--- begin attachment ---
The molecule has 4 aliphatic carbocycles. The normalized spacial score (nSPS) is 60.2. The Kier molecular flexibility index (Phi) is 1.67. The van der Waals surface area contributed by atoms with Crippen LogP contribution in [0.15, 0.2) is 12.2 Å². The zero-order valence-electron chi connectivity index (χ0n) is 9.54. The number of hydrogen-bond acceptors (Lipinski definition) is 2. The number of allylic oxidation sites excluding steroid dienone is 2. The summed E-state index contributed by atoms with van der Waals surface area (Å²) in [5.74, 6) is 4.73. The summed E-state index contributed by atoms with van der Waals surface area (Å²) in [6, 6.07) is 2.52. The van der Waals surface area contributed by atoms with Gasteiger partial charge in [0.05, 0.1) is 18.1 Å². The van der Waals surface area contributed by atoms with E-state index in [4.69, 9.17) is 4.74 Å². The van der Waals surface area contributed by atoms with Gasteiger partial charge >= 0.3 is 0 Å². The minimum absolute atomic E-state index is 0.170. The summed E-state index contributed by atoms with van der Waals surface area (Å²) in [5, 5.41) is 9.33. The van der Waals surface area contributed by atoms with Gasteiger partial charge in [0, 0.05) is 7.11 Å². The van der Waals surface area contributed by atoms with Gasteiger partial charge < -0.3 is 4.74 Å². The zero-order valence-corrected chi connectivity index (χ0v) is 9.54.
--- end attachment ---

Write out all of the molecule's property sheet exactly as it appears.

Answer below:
The molecule has 4 aliphatic carbocycles. The normalized spacial score (nSPS) is 60.2. The Kier molecular flexibility index (Phi) is 1.67. The van der Waals surface area contributed by atoms with Crippen LogP contribution in [0.15, 0.2) is 12.2 Å². The zero-order valence-electron chi connectivity index (χ0n) is 9.54. The number of hydrogen-bond acceptors (Lipinski definition) is 2. The number of allylic oxidation sites excluding steroid dienone is 2. The summed E-state index contributed by atoms with van der Waals surface area (Å²) in [5.74, 6) is 4.73. The summed E-state index contributed by atoms with van der Waals surface area (Å²) in [6, 6.07) is 2.52. The van der Waals surface area contributed by atoms with Gasteiger partial charge in [0.05, 0.1) is 18.1 Å². The van der Waals surface area contributed by atoms with E-state index in [4.69, 9.17) is 4.74 Å². The van der Waals surface area contributed by atoms with Gasteiger partial charge >= 0.3 is 0 Å². The minimum absolute atomic E-state index is 0.170. The summed E-state index contributed by atoms with van der Waals surface area (Å²) in [5, 5.41) is 9.33. The van der Waals surface area contributed by atoms with Gasteiger partial charge in [0, 0.05) is 7.11 Å². The van der Waals surface area contributed by atoms with Gasteiger partial charge < -0.3 is 4.74 Å². The zero-order valence-corrected chi connectivity index (χ0v) is 9.54.